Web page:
Metabolism - Is it slowing down and effecting my bodyweight?


There is often a lot of confusion about our metabolism. People often wonder if their metabolism is slowing down and search out for foods that will speed it up or whether dieting will affect it. This article will try to break the myths around metabolism and bring you the facts you need.


Put simply, metabolism describes a series of many reactions in our body that results in our cells receiving the energy that they need in order to keep us alive….so pretty important!


We’ve all got that friend who, it seems, can eat anything and never put on weight. Whereas us, we just look at a cake and our belts feel a bit tighter. Why is this? It could be to do with the rate at which we burn energy, our metabolism. 




Our metabolism refers to chemical processes that keep our bodies alive, these require energy to function. It works 24/7 converting energy to fuel the body.  


Genetics play a large part in how fast or slowly we burn energy. Other predictive factors include age, percentage of lean muscle/body fat and sex. Women have a higher metabolic rate in the second half of their menstrual cycle. Men usually have a significantly higher metabolism than women. 


Between 60 - 80% of our total daily energy expenditure is taken up by just being alive (breathing, circulation, cell renewal etc). This is known as our basal metabolic rate (BMR). A ‘slow metabolism’ can be more correctly called a low BMR. The remaining 20-40% is where we can make a difference, it’s used by physical activity and digesting food. This combines with the BMR to make our total daily energy expenditure (TDEE). 


Can we boost our metabolism? 


Our metabolism isn’t an organ that can be flexed and there’s many theories as to how we can support it. It’s thought that the following factors can have a positive effect: 


·        A fibre rich diet. Fibre is indigestible yet our bodies try to digest it, using up energy. Tips on how to boost your fibre intake can be found here - How to get more fibre into your diet - How to get more fibre into your diet - NHS (


·        Strength training. This tears muscle tissue, which our bodies have to use energy to repair and restore.  


·        Having more muscle. It’s made of ‘metabolically active’ tissue. This needs energy to be built, used, and maintained whereas fat tissue just lazes around not burning energy at all.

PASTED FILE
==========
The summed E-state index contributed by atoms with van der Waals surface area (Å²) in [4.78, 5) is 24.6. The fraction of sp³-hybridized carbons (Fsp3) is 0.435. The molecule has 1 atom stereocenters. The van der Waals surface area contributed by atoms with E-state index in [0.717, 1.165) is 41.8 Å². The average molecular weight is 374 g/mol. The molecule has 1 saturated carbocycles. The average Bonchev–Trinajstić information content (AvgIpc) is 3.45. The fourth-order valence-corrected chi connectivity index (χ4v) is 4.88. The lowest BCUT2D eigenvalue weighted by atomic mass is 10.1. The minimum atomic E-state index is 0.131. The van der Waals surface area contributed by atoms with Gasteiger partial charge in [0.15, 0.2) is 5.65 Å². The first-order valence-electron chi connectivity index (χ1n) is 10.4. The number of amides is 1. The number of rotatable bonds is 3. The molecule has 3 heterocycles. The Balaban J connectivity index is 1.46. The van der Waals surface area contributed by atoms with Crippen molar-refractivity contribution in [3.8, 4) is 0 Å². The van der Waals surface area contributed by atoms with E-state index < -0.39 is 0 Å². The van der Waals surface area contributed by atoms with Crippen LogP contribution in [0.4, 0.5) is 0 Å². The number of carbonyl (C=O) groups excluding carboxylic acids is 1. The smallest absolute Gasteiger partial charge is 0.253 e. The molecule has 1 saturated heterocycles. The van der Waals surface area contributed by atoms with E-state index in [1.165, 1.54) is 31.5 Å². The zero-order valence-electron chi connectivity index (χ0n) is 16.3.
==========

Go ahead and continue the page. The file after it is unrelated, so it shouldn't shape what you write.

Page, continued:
·        Eating protein. It takes the body considerable energy to digest protein, plus it’s filling, making us less likely to reach for snacks. For ideas on how to increase your protein intake, click here - Protein - British Nutrition Foundation


·        Foods like coffee, chilli and ginger are thought to speed up the BMR. The bad news is the difference is minimal and won’t impact your jeans size. 


·        HIIT workouts. This type of exercise involves short, intense bursts of exercise followed by periods of active recovery or rest. It’s great for cardio fitness but studies suggest it can increase the ‘afterburn’ effect whereby our bodies continue to burn more energy for up to 24 hours after the session. 


Nothing will magically make our metabolism turn into a ravenous beast that quickly consumes all the energy we eat. Yet, small gains add up to big changes. If we work out and build muscle, we’ll be burning more energy. If we eat foods that require lots of energy to digest, we’ll be burning more energy, and so on. 


What slows it down? 


·   Rapid loss, crash diets can cause our metabolism to slow more than would be expected from the overall weight loss. Our metabolism is hard to speed up but frustratingly easier to slow down.  

·   Chronic dehydration is associated with a lowered metabolic rate. 

·   Getting older. Firstly, remember, the aim of good health is for us to get older, we want to live and thrive. There’s an inevitable decline in metabolism as we age, we simply don’t need the same energy at 60 as we did at 21. We can take steps to mitigate the years by eating well and keeping fit. 

Even if our BMR is lower than average, we can support it by building lean muscle tissue. Making sustainable, incremental changes to our lifestyles is the best way to lose weight — and keep it off.  


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